Limits may be set up for the measurement in the following way:
- Step 1. Press the LIMIT key to display the Limit Menu.
- Step 2. If a Single Limit (single value across the entire distance range) is required, press the SINGLE LIMIT soft key. Select the ON/OFF soft key to turn the Limit On. Press the EDIT soft key to update the value of the Limit. Enter the desired numerical value using the keypad. Press the Up/Down Arrow key.
The Limit line may be turned off by pressing the ON/OFF soft key.
- Step 3. If more than one limit value across the entire distance range is needed, press the MULTIPLE LIMITS soft key. Select the SEGMENT 1 soft key. Press the ON/OFF soft key to turn on the first segment of the limit line. Press the EDIT soft key and enter the start distance using the numeric keypad and press
ENTER. A new data entry display will appear. Enter the desired value of the limit at the start distance and press ENTER. A new data entry display will appear. Enter the desired end distance of the first limit segment and press ENTER. A new data entry display will appear. Enter the desired value of the limit at the end distance and press ENTER. This process can be repeated for each new segment by selecting the NEXT SEGMENT soft key. When eachsegment is selected information is displayed at the bottom of the display area. Pressing the PREV SEGMENT and NEXT SEGMENT will advance the displayed information to the previous or next segment.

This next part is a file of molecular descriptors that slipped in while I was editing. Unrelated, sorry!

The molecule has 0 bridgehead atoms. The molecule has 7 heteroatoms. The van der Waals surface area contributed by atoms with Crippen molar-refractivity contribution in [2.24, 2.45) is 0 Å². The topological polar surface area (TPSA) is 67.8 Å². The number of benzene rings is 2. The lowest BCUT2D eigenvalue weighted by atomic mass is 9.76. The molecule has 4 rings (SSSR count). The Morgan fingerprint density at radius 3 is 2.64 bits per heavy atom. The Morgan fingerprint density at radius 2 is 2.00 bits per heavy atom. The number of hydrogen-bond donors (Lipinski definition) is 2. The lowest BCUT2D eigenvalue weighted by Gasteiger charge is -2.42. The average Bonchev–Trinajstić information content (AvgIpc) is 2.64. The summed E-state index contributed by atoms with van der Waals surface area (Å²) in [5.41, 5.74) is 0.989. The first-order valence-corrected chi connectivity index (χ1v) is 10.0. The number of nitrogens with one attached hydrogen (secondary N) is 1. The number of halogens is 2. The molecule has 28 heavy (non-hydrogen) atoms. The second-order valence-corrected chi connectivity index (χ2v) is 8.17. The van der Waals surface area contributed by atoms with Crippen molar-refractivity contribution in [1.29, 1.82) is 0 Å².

Saving a Setup
Press the SAVE SETUP key. Using the Up/Down Arrow key, select an <Empty> location. Press ENTER. The measurement setup and calibration will be saved.
Saving a Trace
Press the SAVE DISPLAY key. Enter a trace name using the soft keys and press ENTER when data entry is complete.
Optimizing Frequency Range
Selecting the appropriate frequency range is not as obvious as it may seem. For return loss measurements, the specification usually calls out the frequency range over which the data is to be taken. For Distance To Fault analysis, the resolution and maximum distance range are dependent upon the frequency sweep range, the number of frequency data points and the relative propagation velocity of the cable being tested. Therefore, the frequency range must be chosen carefully. When checking the return loss of the antenna in DTF mode, the operating frequency range of the antenna should be used.
For checking transmission lines, a large frequency span is desirable to highlight potential faults or areas of performance degradation. However there is a constraint that limits the frequency range. The maximum distance is inversely related to the frequency range